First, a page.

Freedom paradox: Chained by options

Facebook CEO Mark Zuckerberg wears the same style shirt every day. Why? Because it saves him time and energy (Harding, 2014). Have you noticed that after shopping at a local neighborhood grocer, such as Trader Joe’s, walking into a supermarket, such as Safeway, feels overwhelming? It can take twice as long to get your shopping done, and for some reason, you feel exhausted afterward. Feeling tired is not about senescence or even the excessive square footage traversed in a supermarket, but can be explained simply by the excess of options. To select a toothpaste can have you staring at a shelf so long that you have spent 40 minutes more than you anticipated because you are now convinced that this new brand of toothpaste will make your teeth cleaner, whiter, and stronger but only if used with this toothbrush that is customized perfectly to suit the shape of your mouth, size of your molars, etc… So take a look at over here…

Consumers are now being told that everything can be perfectly customized if you do enough research and spend enough time reflecting on what exactly it is you want. And it is true! But at what cost? After a shopping experience like that, it’s no wonder why really busy people simplify and outsource their wardrobe decisions. Making every decision yourself is impossible. And attempting to do so means that other decisions may be made haphazardly with a cloud of post-errand-running exhaustion.

Decision fatigue is a thing. An article in the NY Times illustrated decision fatigue by looking at court decisions made early in the day versus later in the afternoon for similar cases (Tierney, 2011). The explanation was that after having to hear case after case loaded with important details and idiosyncrasies, those tried later in the day are susceptible to fatigue and impact the mood of decision-makers. Decision fatigue inevitably affects our judgment and ability to manage our work and personal lives (Halamka, 2011).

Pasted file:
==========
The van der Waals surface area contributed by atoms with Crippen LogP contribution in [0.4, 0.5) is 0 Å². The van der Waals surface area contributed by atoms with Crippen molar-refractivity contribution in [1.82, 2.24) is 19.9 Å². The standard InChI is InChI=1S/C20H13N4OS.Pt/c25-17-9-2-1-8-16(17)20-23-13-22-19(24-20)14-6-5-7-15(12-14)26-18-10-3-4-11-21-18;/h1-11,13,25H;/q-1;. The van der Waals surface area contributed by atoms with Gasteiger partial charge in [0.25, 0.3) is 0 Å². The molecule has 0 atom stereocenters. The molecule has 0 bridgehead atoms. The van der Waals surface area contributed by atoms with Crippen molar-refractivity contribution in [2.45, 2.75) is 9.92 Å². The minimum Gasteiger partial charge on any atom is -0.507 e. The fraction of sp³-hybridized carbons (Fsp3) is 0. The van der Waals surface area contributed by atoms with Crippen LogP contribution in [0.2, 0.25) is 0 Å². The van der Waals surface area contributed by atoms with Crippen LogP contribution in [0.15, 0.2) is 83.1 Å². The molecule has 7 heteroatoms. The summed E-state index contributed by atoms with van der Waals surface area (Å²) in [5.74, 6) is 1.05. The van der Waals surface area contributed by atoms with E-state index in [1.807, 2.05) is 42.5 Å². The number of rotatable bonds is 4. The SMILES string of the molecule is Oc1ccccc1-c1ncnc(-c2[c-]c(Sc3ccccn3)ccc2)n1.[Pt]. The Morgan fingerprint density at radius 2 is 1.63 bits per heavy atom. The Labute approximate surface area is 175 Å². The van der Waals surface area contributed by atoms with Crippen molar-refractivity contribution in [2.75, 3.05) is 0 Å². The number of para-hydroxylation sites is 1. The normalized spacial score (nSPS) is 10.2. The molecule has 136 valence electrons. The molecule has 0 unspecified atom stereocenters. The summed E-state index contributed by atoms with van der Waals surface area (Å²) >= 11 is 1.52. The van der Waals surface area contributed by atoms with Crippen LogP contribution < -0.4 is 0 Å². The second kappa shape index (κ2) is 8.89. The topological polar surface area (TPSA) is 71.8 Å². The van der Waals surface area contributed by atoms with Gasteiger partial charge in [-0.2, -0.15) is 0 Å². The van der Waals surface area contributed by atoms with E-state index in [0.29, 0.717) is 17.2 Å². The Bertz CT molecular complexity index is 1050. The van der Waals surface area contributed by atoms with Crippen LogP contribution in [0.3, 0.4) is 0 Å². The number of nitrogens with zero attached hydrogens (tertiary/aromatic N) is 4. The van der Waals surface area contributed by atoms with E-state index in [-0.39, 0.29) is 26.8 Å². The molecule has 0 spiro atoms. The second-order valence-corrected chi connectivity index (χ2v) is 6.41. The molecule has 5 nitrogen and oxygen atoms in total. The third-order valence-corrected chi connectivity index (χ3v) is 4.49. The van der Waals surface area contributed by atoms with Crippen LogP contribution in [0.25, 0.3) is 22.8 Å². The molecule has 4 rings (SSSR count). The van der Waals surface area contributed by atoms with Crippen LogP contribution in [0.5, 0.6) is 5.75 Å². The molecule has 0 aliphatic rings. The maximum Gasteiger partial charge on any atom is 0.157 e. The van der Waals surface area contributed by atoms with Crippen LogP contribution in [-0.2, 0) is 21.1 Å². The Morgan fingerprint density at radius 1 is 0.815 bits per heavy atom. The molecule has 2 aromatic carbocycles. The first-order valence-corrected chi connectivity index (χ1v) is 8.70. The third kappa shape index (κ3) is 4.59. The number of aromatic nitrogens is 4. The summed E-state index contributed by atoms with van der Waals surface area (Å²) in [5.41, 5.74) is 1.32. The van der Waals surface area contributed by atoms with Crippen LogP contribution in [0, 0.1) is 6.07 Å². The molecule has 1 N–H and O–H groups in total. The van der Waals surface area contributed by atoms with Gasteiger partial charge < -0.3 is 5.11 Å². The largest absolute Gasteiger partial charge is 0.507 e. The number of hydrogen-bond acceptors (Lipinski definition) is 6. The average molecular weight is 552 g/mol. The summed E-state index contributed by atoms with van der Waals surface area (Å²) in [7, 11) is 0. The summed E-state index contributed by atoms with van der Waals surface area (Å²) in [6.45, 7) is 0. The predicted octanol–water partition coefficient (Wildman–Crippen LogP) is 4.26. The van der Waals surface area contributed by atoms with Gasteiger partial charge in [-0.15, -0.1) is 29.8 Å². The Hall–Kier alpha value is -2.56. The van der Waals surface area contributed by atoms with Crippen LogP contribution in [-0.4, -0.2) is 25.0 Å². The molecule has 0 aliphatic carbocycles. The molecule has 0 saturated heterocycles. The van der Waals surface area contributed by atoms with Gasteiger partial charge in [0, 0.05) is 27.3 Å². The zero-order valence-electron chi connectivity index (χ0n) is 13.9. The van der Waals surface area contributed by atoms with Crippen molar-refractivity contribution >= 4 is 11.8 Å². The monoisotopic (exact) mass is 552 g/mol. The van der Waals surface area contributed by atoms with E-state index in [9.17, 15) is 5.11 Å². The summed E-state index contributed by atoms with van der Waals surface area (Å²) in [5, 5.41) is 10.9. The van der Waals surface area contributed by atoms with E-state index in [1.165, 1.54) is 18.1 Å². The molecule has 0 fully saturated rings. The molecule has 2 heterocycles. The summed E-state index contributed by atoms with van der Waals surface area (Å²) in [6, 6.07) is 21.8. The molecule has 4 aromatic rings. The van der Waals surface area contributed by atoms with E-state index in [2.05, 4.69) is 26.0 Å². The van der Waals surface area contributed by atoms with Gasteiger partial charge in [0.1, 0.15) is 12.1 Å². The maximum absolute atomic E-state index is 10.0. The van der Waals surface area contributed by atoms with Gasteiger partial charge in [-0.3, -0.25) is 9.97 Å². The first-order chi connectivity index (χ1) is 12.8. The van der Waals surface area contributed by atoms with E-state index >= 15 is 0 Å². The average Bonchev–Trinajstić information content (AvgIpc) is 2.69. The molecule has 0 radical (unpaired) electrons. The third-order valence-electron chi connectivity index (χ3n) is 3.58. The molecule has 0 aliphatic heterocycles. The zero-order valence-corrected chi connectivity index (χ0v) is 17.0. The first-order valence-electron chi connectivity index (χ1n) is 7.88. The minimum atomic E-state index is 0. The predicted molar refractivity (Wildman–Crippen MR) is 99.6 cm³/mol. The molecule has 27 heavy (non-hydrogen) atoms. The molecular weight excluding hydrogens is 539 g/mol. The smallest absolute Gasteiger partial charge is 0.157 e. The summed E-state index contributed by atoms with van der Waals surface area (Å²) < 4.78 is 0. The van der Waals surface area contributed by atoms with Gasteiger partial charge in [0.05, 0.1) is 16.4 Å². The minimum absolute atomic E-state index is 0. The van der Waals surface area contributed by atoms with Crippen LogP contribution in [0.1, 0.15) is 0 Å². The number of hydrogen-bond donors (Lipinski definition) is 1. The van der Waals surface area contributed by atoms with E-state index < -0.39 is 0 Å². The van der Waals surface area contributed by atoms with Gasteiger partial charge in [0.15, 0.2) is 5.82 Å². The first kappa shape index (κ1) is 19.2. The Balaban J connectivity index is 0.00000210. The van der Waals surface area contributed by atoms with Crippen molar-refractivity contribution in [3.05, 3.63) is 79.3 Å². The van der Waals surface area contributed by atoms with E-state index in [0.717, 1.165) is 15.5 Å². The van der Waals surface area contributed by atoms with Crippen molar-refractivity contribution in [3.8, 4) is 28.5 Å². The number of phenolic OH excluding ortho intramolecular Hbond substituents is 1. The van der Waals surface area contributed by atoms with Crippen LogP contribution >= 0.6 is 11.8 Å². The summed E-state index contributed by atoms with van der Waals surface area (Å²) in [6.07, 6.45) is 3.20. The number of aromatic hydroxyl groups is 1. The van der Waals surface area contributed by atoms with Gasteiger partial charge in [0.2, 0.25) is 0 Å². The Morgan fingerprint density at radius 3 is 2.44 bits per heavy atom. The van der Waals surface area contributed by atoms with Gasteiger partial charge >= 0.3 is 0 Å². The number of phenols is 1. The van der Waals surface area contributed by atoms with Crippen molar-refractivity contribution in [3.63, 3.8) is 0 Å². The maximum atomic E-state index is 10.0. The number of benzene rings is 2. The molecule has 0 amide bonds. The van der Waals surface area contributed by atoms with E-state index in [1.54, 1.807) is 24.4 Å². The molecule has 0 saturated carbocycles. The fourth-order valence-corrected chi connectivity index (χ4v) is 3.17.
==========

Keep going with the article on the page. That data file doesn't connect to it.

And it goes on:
CIO of CareGroup Healthcare System John Halamka suggests that as the quantity of decisions increase, the quality decreases. Halamka advises leaders to reduce the scope of their authority and spread decision-making responsibilities to a wider net. Other suggestions include taking a “mental timeout” which can mean taking walks without distractions (i.e. cell phones) or meditation breaks. The extra time will allow your body to rest, especially if you’re under stress which can affect your cortisol levels, before getting pulled into the next task. Also, examine all the areas requiring decisions in your life and find a way to streamline the least important ones so that you can make room for more involved decisions, such as choosing the appropriate methodology for your dissertation, developing a strategy to sell your product, or having a meaningful conversation with a loved one. You may not wear the same shirt everyday but you can save yourself grief if you just buy the same brand of toothpaste.

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